One of the most iconic Italian regions for wine, scenery, and history, Tuscany is the world’s most important outpost for the Sangiovese grape. Ranging in style from fruity and simple to complex and age-worthy, as well as in price from budget-friendly to ultra-premium, Sangiovese makes up a significant percentage of plantings here, with the white Trebbiano Toscano trailing far behind.

Within Tuscany, many esteemed wines have their own respective sub-zones, including Chianti, Brunello di Montalcino, and Vino Nobile di Montepulciano. The climate is Mediterranean and the topography consists mostly of picturesque rolling hills, perfect for Sangiovese as it ripens most efficiently on slopes with maximum exposure to sunlight.

Sangiovese at its simplest produces straightforward pizza-friendly wines with bright red fruit and not much more, but at its best it shows remarkable complexity. Top-quality Sangiovese-based wines can be expressive of a range of characteristics such as sour cherry, balsamic, dried herbs, leather, fresh earth, dried flowers, anise and tobacco. Brunello in particular is sensitive to vintage variation, performing best in years that are not too hot and not too cold. Chianti is associated with tangy and food-friendly dry wines at various price points. A more recent phenomenon as of the 1970s is the “Super Tuscan”—a wine made from international grape varieties like Cabernet Sauvignon, Merlot, Cabernet Franc and Syrah, with or without Sangiovese. These are common in Tuscany’s coastal regions like Bolgheri, Val di Cornia, the island of Elba and more inland, in Carmignano.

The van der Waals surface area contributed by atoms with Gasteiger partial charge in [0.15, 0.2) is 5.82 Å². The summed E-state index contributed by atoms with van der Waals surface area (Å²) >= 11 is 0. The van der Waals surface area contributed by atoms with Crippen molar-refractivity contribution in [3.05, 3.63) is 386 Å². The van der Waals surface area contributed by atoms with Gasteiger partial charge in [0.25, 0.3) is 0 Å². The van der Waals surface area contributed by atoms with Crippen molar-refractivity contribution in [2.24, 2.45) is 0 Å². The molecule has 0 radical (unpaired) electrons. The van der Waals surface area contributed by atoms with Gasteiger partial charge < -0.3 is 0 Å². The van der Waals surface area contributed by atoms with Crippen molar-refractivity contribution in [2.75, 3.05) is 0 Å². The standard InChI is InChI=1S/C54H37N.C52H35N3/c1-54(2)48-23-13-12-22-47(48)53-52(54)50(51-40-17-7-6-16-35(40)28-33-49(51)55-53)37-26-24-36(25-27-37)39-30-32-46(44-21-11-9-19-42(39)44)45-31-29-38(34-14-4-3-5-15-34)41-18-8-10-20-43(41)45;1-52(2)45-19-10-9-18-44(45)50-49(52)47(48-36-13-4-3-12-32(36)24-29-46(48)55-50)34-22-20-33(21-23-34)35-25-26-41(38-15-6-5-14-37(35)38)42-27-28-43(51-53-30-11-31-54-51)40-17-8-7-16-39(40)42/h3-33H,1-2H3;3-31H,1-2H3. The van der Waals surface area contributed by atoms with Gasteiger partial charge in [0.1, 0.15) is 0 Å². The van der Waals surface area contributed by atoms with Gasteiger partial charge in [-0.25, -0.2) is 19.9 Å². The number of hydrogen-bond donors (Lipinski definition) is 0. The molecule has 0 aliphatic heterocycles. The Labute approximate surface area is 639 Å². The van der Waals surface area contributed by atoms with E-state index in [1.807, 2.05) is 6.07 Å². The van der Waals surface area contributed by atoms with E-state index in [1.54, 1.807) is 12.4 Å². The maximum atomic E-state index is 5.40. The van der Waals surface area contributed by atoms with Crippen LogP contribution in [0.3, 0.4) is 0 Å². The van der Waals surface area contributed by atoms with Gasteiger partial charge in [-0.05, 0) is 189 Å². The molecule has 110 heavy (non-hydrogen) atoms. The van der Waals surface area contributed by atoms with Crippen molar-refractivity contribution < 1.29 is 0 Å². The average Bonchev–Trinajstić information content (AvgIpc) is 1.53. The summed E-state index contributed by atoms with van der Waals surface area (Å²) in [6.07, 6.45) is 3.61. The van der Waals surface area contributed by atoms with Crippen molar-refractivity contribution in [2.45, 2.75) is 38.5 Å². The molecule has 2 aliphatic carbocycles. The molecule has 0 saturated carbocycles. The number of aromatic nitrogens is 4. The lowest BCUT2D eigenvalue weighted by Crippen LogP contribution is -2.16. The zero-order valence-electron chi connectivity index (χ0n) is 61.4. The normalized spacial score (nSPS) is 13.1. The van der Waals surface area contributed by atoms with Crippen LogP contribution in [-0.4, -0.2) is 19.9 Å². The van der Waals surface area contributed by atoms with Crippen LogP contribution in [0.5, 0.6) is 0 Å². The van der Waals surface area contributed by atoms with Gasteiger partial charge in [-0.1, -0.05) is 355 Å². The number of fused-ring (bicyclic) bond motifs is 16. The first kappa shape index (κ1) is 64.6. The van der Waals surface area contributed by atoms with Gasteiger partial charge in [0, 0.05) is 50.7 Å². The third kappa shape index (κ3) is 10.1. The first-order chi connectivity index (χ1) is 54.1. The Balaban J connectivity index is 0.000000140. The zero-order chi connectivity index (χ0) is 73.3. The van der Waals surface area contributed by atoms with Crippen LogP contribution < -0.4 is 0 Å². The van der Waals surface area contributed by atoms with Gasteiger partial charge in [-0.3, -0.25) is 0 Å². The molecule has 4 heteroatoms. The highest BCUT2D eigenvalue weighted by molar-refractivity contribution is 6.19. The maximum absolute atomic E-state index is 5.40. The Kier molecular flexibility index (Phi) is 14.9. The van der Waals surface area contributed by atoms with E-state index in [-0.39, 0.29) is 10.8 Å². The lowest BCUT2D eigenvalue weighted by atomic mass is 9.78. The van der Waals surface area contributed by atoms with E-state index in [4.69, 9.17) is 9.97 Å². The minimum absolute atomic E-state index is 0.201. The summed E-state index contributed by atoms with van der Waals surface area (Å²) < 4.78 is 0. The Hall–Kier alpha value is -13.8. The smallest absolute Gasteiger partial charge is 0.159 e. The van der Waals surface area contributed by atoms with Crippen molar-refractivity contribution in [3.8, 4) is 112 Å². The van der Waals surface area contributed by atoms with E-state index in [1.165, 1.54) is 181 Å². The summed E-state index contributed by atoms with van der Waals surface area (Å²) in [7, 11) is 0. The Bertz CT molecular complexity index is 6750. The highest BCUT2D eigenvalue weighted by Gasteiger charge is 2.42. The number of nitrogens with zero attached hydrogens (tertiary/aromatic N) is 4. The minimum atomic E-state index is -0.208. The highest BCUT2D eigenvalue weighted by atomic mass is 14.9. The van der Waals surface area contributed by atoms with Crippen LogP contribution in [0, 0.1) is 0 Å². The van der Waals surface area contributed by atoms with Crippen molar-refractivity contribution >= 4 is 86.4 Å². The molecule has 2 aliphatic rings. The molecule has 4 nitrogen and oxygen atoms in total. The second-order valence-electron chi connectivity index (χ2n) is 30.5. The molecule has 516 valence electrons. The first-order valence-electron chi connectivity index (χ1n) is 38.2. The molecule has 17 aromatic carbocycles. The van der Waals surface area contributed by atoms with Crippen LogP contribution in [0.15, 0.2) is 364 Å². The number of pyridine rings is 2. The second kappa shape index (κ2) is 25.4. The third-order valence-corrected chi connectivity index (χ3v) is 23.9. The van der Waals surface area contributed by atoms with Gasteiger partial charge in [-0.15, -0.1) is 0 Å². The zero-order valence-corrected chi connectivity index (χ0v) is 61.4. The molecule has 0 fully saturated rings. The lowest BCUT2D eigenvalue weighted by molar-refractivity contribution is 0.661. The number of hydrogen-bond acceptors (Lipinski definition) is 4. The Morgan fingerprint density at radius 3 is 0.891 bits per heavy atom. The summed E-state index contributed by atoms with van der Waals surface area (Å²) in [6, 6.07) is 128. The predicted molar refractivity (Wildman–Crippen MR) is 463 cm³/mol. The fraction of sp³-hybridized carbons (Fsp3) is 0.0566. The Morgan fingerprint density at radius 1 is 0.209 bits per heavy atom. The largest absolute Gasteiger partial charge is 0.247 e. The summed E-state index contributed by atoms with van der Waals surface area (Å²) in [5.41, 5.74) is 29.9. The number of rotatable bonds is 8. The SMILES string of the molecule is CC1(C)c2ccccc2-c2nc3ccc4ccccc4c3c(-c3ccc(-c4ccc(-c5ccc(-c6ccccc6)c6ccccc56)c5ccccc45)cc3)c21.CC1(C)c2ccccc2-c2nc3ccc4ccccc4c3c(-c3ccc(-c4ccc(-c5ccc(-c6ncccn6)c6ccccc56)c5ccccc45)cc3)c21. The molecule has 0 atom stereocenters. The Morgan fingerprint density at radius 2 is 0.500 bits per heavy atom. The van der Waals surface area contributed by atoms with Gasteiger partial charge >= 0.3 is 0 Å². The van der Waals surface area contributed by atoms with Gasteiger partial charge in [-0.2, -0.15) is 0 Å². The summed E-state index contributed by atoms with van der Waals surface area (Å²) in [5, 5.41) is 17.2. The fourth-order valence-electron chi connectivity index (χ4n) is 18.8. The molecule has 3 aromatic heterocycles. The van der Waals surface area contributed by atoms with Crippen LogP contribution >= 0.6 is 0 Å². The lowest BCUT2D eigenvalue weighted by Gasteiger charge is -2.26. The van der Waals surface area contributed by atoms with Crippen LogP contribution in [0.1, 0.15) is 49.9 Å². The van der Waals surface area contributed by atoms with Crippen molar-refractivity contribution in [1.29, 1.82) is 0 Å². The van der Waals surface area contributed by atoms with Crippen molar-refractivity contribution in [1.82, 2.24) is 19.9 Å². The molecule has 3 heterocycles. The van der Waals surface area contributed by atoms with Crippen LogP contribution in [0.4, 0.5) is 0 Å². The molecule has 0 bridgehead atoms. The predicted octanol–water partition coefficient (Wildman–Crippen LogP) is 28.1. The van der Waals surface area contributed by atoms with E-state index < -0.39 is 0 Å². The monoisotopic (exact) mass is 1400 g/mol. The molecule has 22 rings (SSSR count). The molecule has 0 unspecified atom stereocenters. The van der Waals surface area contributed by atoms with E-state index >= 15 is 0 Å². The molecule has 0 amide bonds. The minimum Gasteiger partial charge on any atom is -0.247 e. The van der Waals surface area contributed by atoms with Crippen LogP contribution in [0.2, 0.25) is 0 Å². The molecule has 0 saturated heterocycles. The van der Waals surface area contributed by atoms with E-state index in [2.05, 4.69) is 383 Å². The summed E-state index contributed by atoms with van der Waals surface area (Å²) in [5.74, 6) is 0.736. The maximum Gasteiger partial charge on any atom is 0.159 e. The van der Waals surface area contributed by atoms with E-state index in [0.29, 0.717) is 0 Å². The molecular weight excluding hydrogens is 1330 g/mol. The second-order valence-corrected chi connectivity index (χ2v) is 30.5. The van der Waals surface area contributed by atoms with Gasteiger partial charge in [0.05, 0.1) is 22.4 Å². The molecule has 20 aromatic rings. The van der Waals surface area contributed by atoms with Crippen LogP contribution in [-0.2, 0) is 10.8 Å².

Syrah/Shiraz

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Marked by unmistakable aromatics, a savory palate, and an elegant texture, Syrah is capable of producing fascinatingly complex and long-lived wines with a stunning purple hue. Native to the Northern Rhône, Syrah’s best examples are found in Hermitage and Côte-Rôtie. It is also an important component of the GSM blends of the Southern Rhône and beyond, alongside Grenache and Mourvèdre. Both varietal Syrah and GSM blends are common in Australia and California and are gaining popularity in Washington State. In Australia, Syrah is known by the synonym Shiraz, which tends to indicate a bolder, fruit-driven style of wine, and is occasionally blended with Cabernet Sauvignon for added depth and structure.

In the Glass

At its best, Syrah shows aromas and flavors of purple fruits, fragrant violets, baking spice, white pepper, smoke, and even bacon fat. Many examples from California aim to recreate this savory style, while others focus more on concentrated fruit flavors. In Australia, under the name Shiraz, it shines as that country’s unofficial signature red grape, producing deep, dark, intense, and often jammy reds.

Perfect Pairings

Cool-climate Syrah, with its peppery spices, is a natural match with flavorful Moroccan-spiced lamb dishes, where the spice is more about flavor than heat. With Australian Shiraz, grown in warmer regions, heavy meat dishes with abundant protein and fat are a necessity to match the intensity of the wine.

Sommelier Secret

Due to the success of Australian “Shiraz,” this synonym for Syrah has been adopted by winemakers throughout the world. If the label says “Shiraz,” you can typically expect a plush, fruity, and potent wine made in the Australian style. New World "Syrah" will generally more closely resemble the French style.

YNG424624_2010 Item# 135586